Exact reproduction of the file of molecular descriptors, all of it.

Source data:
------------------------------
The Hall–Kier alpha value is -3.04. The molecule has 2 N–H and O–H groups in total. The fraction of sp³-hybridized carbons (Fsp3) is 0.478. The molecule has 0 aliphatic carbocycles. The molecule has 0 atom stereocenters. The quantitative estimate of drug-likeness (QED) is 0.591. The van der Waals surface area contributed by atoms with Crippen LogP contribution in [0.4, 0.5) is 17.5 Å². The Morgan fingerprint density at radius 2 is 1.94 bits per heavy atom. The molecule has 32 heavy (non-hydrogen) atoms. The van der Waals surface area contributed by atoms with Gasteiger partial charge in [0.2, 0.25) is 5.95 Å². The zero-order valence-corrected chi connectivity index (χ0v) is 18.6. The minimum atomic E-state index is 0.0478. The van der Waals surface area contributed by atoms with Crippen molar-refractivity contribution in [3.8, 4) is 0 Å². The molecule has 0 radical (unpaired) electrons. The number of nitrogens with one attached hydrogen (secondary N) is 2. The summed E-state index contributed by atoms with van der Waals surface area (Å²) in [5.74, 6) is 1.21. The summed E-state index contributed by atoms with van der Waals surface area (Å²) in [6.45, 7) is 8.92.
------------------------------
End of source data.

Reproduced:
The Hall–Kier alpha value is -3.04. The molecule has 2 N–H and O–H groups in total. The fraction of sp³-hybridized carbons (Fsp3) is 0.478. The molecule has 0 aliphatic carbocycles. The molecule has 0 atom stereocenters. The quantitative estimate of drug-likeness (QED) is 0.591. The van der Waals surface area contributed by atoms with Crippen LogP contribution in [0.4, 0.5) is 17.5 Å². The Morgan fingerprint density at radius 2 is 1.94 bits per heavy atom. The molecule has 32 heavy (non-hydrogen) atoms. The van der Waals surface area contributed by atoms with Gasteiger partial charge in [0.2, 0.25) is 5.95 Å². The zero-order valence-corrected chi connectivity index (χ0v) is 18.6. The minimum atomic E-state index is 0.0478. The van der Waals surface area contributed by atoms with Crippen molar-refractivity contribution in [3.8, 4) is 0 Å². The molecule has 0 radical (unpaired) electrons. The number of nitrogens with one attached hydrogen (secondary N) is 2. The summed E-state index contributed by atoms with van der Waals surface area (Å²) in [5.74, 6) is 1.21. The summed E-state index contributed by atoms with van der Waals surface area (Å²) in [6.45, 7) is 8.92.